I live at the Walker Plaza in downtown Anoka.
I park in an indoor garage that I enter on Second Avenue, in the very spot where Ward Transfer’s horse-drawn freight wagons entered the barn located there from 1905 to 1911, until the first trucks replaced those horses and wagons.
I park in the very spot where my uncle, John Ward, installed a restroom after World War II. That’s right, biffies and outhouses is what this column is about.
In June 1886, Dr. A. W. Giddings, health inspector for the city of Anoka, reported his findings to Dr. Hewitt, the secretary of the State Board of Health.
His report was published in the March 31, 1896 edition of the Anoka Union, as seen in the photograph. In it, he lists his findings about the number of wells, privies, and more within the city.
In 1929, when I was five years old, my dad took me to work one day in the Ward Studebaker garage, which was located on the backside of Ward Transfer.
Needless to say, Mother Nature called and my dad took my hand and we headed two blocks to the public restroom in the Fire Station on Main Street.
When we got to the corner of Second and Main there was a lady running up the street.
I asked my dad why she was running and he said she is heading to the Fire Barn.
I asked if there was a fire. He told me she was headed the same place we were going. She beat us, so I had to wait a bit longer.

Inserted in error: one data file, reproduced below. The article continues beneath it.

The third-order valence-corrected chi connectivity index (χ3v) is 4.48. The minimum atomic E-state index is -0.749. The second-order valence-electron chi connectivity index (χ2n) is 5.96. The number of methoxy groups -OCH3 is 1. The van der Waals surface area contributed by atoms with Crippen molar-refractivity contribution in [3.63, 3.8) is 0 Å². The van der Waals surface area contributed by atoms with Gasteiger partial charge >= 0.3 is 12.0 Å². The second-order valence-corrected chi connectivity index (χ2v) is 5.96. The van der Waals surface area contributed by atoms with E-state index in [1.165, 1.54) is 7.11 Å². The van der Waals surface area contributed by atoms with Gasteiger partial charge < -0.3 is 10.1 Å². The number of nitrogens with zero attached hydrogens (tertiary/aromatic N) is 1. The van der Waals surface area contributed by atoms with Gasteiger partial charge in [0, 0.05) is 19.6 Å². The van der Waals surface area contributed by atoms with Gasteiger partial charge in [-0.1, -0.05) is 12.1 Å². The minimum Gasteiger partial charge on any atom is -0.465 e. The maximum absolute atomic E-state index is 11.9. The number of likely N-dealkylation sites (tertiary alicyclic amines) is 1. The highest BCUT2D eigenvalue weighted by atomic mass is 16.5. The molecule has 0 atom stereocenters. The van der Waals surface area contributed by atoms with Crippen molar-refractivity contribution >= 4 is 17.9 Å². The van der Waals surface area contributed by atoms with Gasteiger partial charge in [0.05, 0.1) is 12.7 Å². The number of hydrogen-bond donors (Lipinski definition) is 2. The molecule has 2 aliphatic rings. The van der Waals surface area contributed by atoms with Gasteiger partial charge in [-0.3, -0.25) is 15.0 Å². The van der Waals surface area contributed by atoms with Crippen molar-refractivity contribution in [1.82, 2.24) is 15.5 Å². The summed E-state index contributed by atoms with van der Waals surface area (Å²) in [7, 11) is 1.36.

My dad told me that she was a customer of a downtown store that did not have a restroom.
I think now about my aunt Irene and my cousin Betty who worked in the office at Ward Transfer and didn’t have the use of a restroom for a nearly two more decades after this memory.
Back in the 1880s and 1890s, Anoka installed a direct sewer line to the Rum River.
At that time, the Jackson Hotel was proud to announce that it now had a direct hookup for their sewage.
Russ Zastrow, the present engineer for the city of Anoka’s water and sewer department informs me that the same sewer line is still a part of the city’s system, though it no longer dumps into the Rum River.
Our first water tower looked like a big silo, which was on north Ferry Street, just north of the railroad tracks. The pump house for that first tower still remains there.
Today, Anoka has a total of five water towers and several wells.
Editor’s note: Tom Ward is a member of the Anoka County Historical Society’s board of directors.